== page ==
Next week President Obama travels to Wall Street where he’ll demand – in light of the Street’s continuing antics since the bailout, as well as its role in watering-down the Volcker rule – that the Glass-Steagall Act be resurrected and big banks be broken up.
I’m kidding. But it would be a smart…
The holiday shopping season is in full swing. As you’re making your way through that hefty shopping list, remember to take a moment and review your finances. Pulse has put together a shortlist of money saving sources so you can spread some holiday cheer without breaking the bank.
Had a very good time talking with Brian Todd from CNN’s Situation Room about SOPA! If Taylor Hackford’s in any danger of losing his livelihood, I’ll eat my hat. But overall I think it was a fair piece, especially given how little time they had to cover such a complex issue.
on urban planning in the Egyptian desert.Pipes being installed in Dar es Salam neighborhood of Cairo,
January 2011 © Meredith Hutchison. Courtesy of the Photographer and CairoFromBelow.org
Understanding Cairo: The Logic of a City Out of Control
The American University in Cairo Press, 2011, 335 pp.
This past August in Heliopolis, the Cairo suburb built over desert by a Belgian industrialist in 1905, I sat in an architect’s office, a place called Cube Architectural Consultants, and heard a glowing, impromptu presentation on “Cairo 2050.” Cairo 2050 is a series of outlandish master plans and megaprojects for Egypt’s capital that the regime of Hosni Mubarak began promoting in 2008, with the help of the United Nations and the Japanese government. Its future, an earnest architect informed me gently, was “uncertain in the new Egypt.”
Imagine Dubai in the Nile Valley, if instead of building it on empty sand, futurist skyscrapers and business parks rose over what are now the packed, informal neighborhoods that today house the majority of Cairo’s estimated 17 million people. This authoritarian, outsized development “vision” would involve relocating millions to the furthest edges of the desert — areas banally termed “new housing extensions” — to make way for “10 star” hotels, huge parks, “residential touristic compounds,” and landing-strip-sized boulevards lined with a monotony of towers. It’s unlikely to happen in an Egypt after Mubarak — if it was ever possible at all, given budgets and popular resistance. Still, Cairo 2050 offers a glimpse at the Egyptian government’s approach to urban planning and policy. As David Sims, an economist and consultant who has worked in Cairo since 1974, writes in Understanding Cairo: The Logic of a City Out of Control, the Cairo 2050 project represents “a continued penchant for the manufacture of unrealistic dreams” on the part of “government planners and their consultants.”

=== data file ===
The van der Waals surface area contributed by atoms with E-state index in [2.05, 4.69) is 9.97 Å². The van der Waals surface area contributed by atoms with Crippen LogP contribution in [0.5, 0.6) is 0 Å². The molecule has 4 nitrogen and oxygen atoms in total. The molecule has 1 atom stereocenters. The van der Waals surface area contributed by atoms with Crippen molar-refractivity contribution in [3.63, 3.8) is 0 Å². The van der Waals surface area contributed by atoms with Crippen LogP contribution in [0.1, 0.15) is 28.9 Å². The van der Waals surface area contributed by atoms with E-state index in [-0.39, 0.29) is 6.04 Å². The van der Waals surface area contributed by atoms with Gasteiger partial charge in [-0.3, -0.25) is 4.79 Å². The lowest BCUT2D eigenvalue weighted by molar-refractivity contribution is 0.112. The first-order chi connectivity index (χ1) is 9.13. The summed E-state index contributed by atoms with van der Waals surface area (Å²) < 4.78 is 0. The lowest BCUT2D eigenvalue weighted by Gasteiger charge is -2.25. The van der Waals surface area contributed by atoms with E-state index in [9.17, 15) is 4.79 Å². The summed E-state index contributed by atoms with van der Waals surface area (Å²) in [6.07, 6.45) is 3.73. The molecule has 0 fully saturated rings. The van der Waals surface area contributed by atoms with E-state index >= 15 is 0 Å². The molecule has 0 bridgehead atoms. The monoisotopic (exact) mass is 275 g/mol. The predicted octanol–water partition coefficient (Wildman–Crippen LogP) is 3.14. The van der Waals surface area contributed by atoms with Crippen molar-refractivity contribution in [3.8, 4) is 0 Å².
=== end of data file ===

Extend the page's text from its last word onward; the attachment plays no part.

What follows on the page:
on Bruce Hainley’s experimental art criticism.
Pep Talk 5: Bruce Hainley
Pep Talk, June 2011. 111 pp.
I became aware of Bruce Hainley’s writing on art a little more than a decade ago, while I was in college. Amid the monotony of a magazine’s review section, coming across his description of an exhibition by Ingrid Calame at Karyn Lovegrove’s Los Angeles gallery was like encountering a snake in a field. The review’s venom was poisonous and worked quickly: “The gimmick behind the project … was flimsy enough to begin with, and by now it’s just fatuous.” On the explanation of her onomatopoeic titles: “Yeah, right.” I was in Boston, hundreds of miles from an art-world center and frustrated by persistent critical obfuscation. The clarity of Hainley’s indictment was thrilling.
Thereafter, on the lookout for this Los Angeles critic’s byline, I learned quickly that the takedown was not his principal trade. (In the interest of full disclosure, I should say that in ensuing years I got to know Hainley a little; but more on this later.) Hainley’s occasional lashings are needles meant to puncture consensus, to deflate an overinflated reputation, and their rarity adds to their power. The majority of his reviews and essays instead grapple with the work of complex and often misunderstood artists, whether young or established. In the tradition of the great poet-critics whose work he relishes, Hainley’s mind follows his eyes. As he noted a decade ago, “I am a promiscuous looker. I will look at anything.” And once he decides that he likes looking at something, he keeps looking: Many of the artists he wrote about in the late 1990s and early 2000s are the artists he is writing about, and talking with, today. This isn’t slavish devotion to a particular style. There is little, beside Hainley’s ardor, that unites pastoral painter Maureen Gallace, abstract sculptor Vincent Fecteau, conceptual provocateur Trisha Donnelly, and object philosopher Elaine Sturtevant. It’s not what they make that appeals to him, but how they see. “I don’t mean, Oh, every person sees the world in his or her own special way!” he states in an interview. “No. I mean that, for example, Vince is one of the most visually intelligent people I’ve ever been around: he notices forms that are almost always out of sync with what a dominant mode of seeing wishes to exist.”
Here’s a list of tools and programs that were recommended by speakers (David Dobbs, Brian Switek and me) and by the collected wisdom of the audience in the Tools & Tips for Project Workflow session at ScienceOnline 2012 this morning:
- Scrivener (in which you…
Romney is poised to knock of Gingrich in Florida after losing to him in South Carolina. (Flickr: WEBN-TV)
Mitt Romney is pulling away from Newt Gingrich in the Florida GOP primary race, a new poll released Monday shows.
Spotted: USA TODAY Gnome in a Rolodex. Not something you see every day.